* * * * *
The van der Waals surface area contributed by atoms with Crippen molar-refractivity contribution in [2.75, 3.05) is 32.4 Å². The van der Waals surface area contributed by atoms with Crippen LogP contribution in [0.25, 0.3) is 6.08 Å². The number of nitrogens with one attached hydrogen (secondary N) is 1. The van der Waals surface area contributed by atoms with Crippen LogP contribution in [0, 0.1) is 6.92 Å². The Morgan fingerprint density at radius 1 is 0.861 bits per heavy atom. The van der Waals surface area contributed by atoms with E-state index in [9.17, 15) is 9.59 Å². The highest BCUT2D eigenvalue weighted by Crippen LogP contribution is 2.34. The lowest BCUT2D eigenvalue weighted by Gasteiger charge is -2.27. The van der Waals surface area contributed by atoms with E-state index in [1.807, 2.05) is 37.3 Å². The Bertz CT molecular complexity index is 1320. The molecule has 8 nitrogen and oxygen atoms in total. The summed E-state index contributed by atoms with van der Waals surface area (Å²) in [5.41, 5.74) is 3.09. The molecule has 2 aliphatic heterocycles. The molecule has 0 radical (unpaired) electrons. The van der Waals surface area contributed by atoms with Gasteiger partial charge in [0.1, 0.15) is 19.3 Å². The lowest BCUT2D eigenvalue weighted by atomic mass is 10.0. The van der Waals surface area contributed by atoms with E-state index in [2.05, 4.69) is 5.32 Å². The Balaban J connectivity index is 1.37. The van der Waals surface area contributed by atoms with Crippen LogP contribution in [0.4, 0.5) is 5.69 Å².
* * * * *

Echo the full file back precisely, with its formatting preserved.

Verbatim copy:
The van der Waals surface area contributed by atoms with Crippen molar-refractivity contribution in [2.75, 3.05) is 32.4 Å². The van der Waals surface area contributed by atoms with Crippen LogP contribution in [0.25, 0.3) is 6.08 Å². The number of nitrogens with one attached hydrogen (secondary N) is 1. The van der Waals surface area contributed by atoms with Crippen LogP contribution in [0, 0.1) is 6.92 Å². The Morgan fingerprint density at radius 1 is 0.861 bits per heavy atom. The van der Waals surface area contributed by atoms with E-state index in [9.17, 15) is 9.59 Å². The highest BCUT2D eigenvalue weighted by Crippen LogP contribution is 2.34. The lowest BCUT2D eigenvalue weighted by Gasteiger charge is -2.27. The van der Waals surface area contributed by atoms with E-state index in [1.807, 2.05) is 37.3 Å². The Bertz CT molecular complexity index is 1320. The molecule has 8 nitrogen and oxygen atoms in total. The summed E-state index contributed by atoms with van der Waals surface area (Å²) in [5.41, 5.74) is 3.09. The molecule has 2 aliphatic heterocycles. The molecule has 0 radical (unpaired) electrons. The van der Waals surface area contributed by atoms with Gasteiger partial charge in [0.1, 0.15) is 19.3 Å². The lowest BCUT2D eigenvalue weighted by atomic mass is 10.0. The van der Waals surface area contributed by atoms with E-state index in [2.05, 4.69) is 5.32 Å². The Balaban J connectivity index is 1.37. The van der Waals surface area contributed by atoms with Crippen LogP contribution in [0.4, 0.5) is 5.69 Å².